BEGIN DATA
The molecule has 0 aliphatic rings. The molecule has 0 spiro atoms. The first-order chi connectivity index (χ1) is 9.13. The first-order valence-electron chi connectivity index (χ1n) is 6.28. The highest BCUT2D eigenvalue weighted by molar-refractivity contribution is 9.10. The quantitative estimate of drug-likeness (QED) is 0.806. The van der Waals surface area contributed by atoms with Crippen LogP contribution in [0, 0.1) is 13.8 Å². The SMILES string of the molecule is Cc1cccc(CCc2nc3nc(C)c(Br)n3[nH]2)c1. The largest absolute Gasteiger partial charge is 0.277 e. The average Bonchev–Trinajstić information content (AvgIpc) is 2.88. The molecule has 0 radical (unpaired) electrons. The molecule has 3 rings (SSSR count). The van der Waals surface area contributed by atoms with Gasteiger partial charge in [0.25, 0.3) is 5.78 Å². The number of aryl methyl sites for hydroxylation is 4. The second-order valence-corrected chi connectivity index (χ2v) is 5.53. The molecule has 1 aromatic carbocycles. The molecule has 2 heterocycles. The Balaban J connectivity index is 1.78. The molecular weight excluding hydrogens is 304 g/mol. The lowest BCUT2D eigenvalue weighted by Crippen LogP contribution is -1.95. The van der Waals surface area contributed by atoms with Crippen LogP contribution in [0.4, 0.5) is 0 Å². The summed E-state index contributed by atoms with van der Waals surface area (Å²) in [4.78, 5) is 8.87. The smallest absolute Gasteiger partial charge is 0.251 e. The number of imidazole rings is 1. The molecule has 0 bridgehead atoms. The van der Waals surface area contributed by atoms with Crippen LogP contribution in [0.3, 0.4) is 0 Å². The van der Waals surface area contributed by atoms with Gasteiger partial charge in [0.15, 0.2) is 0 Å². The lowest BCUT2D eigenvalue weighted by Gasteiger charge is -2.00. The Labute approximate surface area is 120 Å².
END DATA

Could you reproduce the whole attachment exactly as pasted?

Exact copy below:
The molecule has 0 aliphatic rings. The molecule has 0 spiro atoms. The first-order chi connectivity index (χ1) is 9.13. The first-order valence-electron chi connectivity index (χ1n) is 6.28. The highest BCUT2D eigenvalue weighted by molar-refractivity contribution is 9.10. The quantitative estimate of drug-likeness (QED) is 0.806. The van der Waals surface area contributed by atoms with Crippen LogP contribution in [0, 0.1) is 13.8 Å². The SMILES string of the molecule is Cc1cccc(CCc2nc3nc(C)c(Br)n3[nH]2)c1. The largest absolute Gasteiger partial charge is 0.277 e. The average Bonchev–Trinajstić information content (AvgIpc) is 2.88. The molecule has 0 radical (unpaired) electrons. The molecule has 3 rings (SSSR count). The van der Waals surface area contributed by atoms with Gasteiger partial charge in [0.25, 0.3) is 5.78 Å². The number of aryl methyl sites for hydroxylation is 4. The second-order valence-corrected chi connectivity index (χ2v) is 5.53. The molecule has 1 aromatic carbocycles. The molecule has 2 heterocycles. The Balaban J connectivity index is 1.78. The molecular weight excluding hydrogens is 304 g/mol. The lowest BCUT2D eigenvalue weighted by Crippen LogP contribution is -1.95. The van der Waals surface area contributed by atoms with Crippen LogP contribution in [0.4, 0.5) is 0 Å². The summed E-state index contributed by atoms with van der Waals surface area (Å²) in [4.78, 5) is 8.87. The smallest absolute Gasteiger partial charge is 0.251 e. The number of imidazole rings is 1. The molecule has 0 bridgehead atoms. The van der Waals surface area contributed by atoms with Crippen LogP contribution in [0.3, 0.4) is 0 Å². The van der Waals surface area contributed by atoms with Gasteiger partial charge in [0.15, 0.2) is 0 Å². The lowest BCUT2D eigenvalue weighted by Gasteiger charge is -2.00. The Labute approximate surface area is 120 Å².